The exhibition, The Brotherhood of Free Culture: Recent Art From St. Petersburg, Russia represents a significant moment in the history of exhibitions of Russian nonconformism in painting. Like all Russian nonconformist art, this exhibition and these artists trace their roots back directly to 1863 and to the tradition of "unofficial" art, which, one might say, began with the refusal of those fourteen artists to remain under the yoke of the academy. The bold move of those young artists in the nineteenth century precipitated the formation of a more permanent group of painters into the Brotherhood of Traveling Art Exhibitions, or the Peredvizhniki, often mistakenly referred to in English as the itinerant painters. This is a misnomer. In fact, the point of the exhibitions organized by the members of that brotherhood - and a very important point at that - was not that the painters themselves would travel, but that their paintings would travel around the country, giving the population greater access to art and, in particular, to contemporary art. Interestingly enough, the majority of the population, to whom these paintings were traveling, could not afford even the four-ruble admission to see them.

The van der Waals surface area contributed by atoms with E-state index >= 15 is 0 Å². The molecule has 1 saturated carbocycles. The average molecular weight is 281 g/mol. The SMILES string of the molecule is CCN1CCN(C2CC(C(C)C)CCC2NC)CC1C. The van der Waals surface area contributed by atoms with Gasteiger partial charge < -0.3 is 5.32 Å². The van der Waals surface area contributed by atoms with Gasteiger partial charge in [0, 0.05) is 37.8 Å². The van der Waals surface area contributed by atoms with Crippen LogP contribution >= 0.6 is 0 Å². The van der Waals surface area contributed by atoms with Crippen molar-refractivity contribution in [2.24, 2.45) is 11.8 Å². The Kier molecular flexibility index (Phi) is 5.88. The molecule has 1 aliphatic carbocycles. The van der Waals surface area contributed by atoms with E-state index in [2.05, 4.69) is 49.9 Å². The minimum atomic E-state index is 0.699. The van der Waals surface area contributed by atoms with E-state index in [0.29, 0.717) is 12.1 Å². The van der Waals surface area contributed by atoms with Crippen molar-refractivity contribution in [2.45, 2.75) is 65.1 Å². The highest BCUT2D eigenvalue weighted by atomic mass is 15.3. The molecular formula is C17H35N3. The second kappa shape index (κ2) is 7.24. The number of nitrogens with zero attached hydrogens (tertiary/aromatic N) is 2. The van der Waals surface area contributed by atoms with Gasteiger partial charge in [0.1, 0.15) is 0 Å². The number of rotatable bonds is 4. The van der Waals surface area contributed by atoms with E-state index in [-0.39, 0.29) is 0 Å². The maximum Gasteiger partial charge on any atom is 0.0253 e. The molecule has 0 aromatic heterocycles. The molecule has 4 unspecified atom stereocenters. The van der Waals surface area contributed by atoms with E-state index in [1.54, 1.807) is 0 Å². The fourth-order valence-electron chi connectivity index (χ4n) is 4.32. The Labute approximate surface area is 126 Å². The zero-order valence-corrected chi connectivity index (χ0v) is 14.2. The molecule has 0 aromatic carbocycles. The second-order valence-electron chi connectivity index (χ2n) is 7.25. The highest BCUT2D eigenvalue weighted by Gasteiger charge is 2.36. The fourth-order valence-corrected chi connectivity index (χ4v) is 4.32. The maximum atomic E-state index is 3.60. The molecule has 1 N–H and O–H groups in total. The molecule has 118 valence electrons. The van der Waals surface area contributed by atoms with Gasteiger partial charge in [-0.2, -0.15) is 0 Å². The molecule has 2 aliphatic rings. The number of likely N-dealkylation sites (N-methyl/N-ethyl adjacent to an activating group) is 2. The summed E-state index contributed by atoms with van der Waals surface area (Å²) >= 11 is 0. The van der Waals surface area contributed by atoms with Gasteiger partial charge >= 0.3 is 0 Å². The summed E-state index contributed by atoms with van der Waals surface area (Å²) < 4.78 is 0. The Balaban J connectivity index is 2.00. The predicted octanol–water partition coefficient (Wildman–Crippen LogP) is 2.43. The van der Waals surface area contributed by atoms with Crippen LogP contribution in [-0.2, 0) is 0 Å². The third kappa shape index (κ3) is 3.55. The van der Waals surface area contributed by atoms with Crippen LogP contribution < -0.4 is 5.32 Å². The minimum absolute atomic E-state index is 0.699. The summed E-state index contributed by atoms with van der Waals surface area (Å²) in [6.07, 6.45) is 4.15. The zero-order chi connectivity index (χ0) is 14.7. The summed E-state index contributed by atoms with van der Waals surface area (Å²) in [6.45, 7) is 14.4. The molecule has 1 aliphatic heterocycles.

Troncale, Joseph C. "An Introduction to the Brotherhood of Free Culture and the Cultural Center of Pushkinskaya Ten." In The Brotherhood of Free Culture: Recent Art from St. Petersburg, Russia. Richmond, Virginia: Joel and Lila Harnett Museum of Art, University of Richmond Museums, 2002.
Copyright © 2002 Joel and Lila Harnett Museum of Art, University of Richmond Museums.